He actually gave us a little bit of admonition about the way we talked about our journey to others – to have the humility to remember that many of the people with whom we are so excitedly sharing the joys and hardships of pilgrimage don’t have the time or financial freedom to be able to undertake such a venture. This was fair enough – although pilgrimage does not have to be on the scale that Josh, Sean and I are doing it, just as you don’t have to take two months long service leave to go to Santiago in Spain. If a person has the determination and devotion to undertake some kind of pilgrimage, God will, I believe, give the opportunity. I’ve done all sorts of pilgrimages: I’ve flown to St Peter’s in Rome, and flown and bussed to Jerusalem. I’ve walked a week pilgrimage to Penola from Portland with the supported Aussie Camino, and I’ve done one-day walks on foot from my parish Church in Boronia to our St Patrick’s Cathedral in Melbourne. Heck, just going from your front door to your parish church can become a pilgrimage if you undertake it in the right spirit!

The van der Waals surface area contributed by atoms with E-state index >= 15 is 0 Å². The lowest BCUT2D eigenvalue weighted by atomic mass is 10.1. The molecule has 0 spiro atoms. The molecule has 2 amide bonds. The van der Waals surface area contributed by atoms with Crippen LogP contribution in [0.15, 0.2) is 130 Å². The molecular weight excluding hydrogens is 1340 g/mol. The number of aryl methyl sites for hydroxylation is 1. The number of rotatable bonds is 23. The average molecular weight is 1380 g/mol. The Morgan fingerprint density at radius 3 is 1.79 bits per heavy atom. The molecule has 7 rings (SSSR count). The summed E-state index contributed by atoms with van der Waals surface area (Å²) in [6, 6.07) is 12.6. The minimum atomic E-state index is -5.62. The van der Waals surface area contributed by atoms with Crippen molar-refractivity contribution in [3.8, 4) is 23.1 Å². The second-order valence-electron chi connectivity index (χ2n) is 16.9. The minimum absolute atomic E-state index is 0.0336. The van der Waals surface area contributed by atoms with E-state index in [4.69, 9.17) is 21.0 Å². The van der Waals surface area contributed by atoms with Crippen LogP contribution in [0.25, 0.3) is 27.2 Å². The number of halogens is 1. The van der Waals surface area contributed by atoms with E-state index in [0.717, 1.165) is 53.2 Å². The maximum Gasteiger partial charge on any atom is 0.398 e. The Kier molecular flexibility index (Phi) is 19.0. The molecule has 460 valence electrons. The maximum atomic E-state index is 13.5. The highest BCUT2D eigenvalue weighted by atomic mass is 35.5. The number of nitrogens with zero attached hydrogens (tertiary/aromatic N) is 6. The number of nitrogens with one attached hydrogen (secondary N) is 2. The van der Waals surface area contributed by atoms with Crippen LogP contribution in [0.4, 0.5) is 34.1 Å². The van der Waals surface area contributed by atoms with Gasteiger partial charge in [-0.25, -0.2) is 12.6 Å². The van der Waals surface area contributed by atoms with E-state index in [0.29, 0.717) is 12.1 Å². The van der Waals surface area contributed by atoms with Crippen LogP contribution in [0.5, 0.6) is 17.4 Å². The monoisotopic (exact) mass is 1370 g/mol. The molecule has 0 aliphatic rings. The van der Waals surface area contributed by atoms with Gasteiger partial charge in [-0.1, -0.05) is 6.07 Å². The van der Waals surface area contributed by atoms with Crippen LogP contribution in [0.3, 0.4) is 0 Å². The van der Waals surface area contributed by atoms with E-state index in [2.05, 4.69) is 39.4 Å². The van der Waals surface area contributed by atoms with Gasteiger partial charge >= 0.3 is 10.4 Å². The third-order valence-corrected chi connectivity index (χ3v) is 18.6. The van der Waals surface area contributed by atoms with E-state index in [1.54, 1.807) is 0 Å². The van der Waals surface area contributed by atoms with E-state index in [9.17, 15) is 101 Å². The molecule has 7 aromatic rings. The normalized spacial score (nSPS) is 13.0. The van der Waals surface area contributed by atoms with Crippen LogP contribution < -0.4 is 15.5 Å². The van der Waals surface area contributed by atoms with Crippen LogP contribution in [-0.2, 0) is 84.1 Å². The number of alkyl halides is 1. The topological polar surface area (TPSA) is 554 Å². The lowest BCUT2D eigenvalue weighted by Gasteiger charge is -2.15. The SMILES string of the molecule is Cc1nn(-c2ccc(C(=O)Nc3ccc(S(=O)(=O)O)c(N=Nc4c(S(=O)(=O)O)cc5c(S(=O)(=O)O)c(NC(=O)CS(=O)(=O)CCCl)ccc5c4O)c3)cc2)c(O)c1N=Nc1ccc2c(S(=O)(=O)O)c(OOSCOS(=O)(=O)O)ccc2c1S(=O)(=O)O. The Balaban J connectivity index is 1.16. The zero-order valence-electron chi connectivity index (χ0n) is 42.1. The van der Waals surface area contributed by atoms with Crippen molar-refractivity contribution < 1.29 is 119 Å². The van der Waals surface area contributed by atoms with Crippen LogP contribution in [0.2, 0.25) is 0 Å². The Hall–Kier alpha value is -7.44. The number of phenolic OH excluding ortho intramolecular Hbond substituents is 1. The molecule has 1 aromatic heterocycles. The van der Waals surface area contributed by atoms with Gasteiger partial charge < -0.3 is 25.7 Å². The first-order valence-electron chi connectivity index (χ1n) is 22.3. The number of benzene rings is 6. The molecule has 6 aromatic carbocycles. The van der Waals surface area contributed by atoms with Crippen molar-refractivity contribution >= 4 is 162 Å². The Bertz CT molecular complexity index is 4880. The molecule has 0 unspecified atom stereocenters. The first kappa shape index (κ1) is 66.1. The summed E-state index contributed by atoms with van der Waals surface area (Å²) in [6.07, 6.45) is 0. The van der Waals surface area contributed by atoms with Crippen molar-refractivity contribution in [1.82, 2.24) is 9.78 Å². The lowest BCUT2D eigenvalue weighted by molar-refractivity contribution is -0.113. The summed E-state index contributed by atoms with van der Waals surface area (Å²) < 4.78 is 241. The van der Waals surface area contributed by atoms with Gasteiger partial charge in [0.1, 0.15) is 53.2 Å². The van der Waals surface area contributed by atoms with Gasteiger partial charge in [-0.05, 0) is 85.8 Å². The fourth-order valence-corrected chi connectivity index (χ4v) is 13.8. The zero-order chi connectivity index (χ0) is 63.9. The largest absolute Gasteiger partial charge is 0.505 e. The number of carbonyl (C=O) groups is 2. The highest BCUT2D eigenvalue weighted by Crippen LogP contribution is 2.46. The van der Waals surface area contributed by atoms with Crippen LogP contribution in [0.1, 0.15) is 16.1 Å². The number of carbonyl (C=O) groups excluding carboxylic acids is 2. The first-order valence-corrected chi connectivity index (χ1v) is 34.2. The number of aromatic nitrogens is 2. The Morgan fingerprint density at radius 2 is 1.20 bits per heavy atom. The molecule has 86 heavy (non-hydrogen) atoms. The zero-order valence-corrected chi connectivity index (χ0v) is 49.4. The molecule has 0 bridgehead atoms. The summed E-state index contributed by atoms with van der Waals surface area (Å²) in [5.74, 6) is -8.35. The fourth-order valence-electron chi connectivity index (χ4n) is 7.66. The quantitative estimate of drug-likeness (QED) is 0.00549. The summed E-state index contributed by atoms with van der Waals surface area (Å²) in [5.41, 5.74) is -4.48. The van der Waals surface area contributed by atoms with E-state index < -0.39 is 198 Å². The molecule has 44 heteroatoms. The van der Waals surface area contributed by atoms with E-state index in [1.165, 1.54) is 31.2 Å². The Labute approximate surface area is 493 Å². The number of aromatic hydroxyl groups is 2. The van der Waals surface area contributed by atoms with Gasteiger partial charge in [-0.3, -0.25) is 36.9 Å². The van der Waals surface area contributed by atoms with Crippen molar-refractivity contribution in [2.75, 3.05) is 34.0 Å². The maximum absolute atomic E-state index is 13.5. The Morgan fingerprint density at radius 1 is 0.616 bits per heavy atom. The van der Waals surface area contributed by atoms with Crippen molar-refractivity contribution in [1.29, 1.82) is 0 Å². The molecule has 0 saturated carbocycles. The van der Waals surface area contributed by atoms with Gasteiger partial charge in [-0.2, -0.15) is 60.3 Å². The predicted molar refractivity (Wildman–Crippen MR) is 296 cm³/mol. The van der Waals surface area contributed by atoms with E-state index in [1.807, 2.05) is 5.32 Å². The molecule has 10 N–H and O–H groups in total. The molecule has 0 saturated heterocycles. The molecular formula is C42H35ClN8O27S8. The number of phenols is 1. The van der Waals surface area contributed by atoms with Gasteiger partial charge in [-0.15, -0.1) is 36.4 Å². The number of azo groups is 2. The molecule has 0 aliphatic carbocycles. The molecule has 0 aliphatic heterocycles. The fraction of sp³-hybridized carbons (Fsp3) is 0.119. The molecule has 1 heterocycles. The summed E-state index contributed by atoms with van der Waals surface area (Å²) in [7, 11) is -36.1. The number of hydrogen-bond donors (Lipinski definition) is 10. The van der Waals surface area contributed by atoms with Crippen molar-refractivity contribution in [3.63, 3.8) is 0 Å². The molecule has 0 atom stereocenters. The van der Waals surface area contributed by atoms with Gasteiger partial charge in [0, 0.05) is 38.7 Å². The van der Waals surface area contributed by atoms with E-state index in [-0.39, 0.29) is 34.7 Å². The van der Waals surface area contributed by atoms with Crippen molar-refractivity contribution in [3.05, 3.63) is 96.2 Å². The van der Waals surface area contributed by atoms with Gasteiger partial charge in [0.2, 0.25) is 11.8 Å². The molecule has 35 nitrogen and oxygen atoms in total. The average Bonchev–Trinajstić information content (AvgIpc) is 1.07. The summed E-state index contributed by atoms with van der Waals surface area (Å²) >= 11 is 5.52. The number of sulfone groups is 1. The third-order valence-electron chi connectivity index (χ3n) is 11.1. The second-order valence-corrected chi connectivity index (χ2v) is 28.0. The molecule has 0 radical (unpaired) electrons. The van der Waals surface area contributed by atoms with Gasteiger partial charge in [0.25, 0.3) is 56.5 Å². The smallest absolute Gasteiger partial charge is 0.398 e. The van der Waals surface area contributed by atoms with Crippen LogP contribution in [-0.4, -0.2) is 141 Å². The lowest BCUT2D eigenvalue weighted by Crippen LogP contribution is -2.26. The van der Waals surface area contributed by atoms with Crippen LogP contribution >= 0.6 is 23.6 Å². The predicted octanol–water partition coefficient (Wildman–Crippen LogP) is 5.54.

But I had a realisation of my own during the mass. In the prayers, Fr Michael prayed for us to have courage to complete our journey – and I suddenly realised that what I really needed here and now was not the courage to continue the walk but the courage to return home and face my daily life and work again. Don’t get me wrong – I dearly love my family and my job at the Archdiocese – but there are so many many things in daily life that demand one’s attention and which can become sources of anxiety and fear, that I know I will truly miss the simplicity of the straightforward challenge of walking 30km each day. That, more than anything else, is the real attraction for me in pilgrimage: the simplicity of it all. At this point, I might just throw in a book recommendation – in fact, I think I have already mentioned it in my report of the first day of this section: “The Unlikely Pilgrimage of Harold Fry” by Rachel Joyce (2012). It is a novel about a man who undertakes a walk from one end of England to the other to “save” a friend dying of cancer. At one point on his walk, Harold muses on the the “simplicity of it all”. And he is right: if you keep putting one foot in front of the other, you will get there. As Michael Leunig added in one of his cartoons, you might want to sit down and have a little rest every now and again, but just keep on heading toward the horizon. “That’s how you get there.” I am glad that our return journey will take a full two days. I need the time to process my return.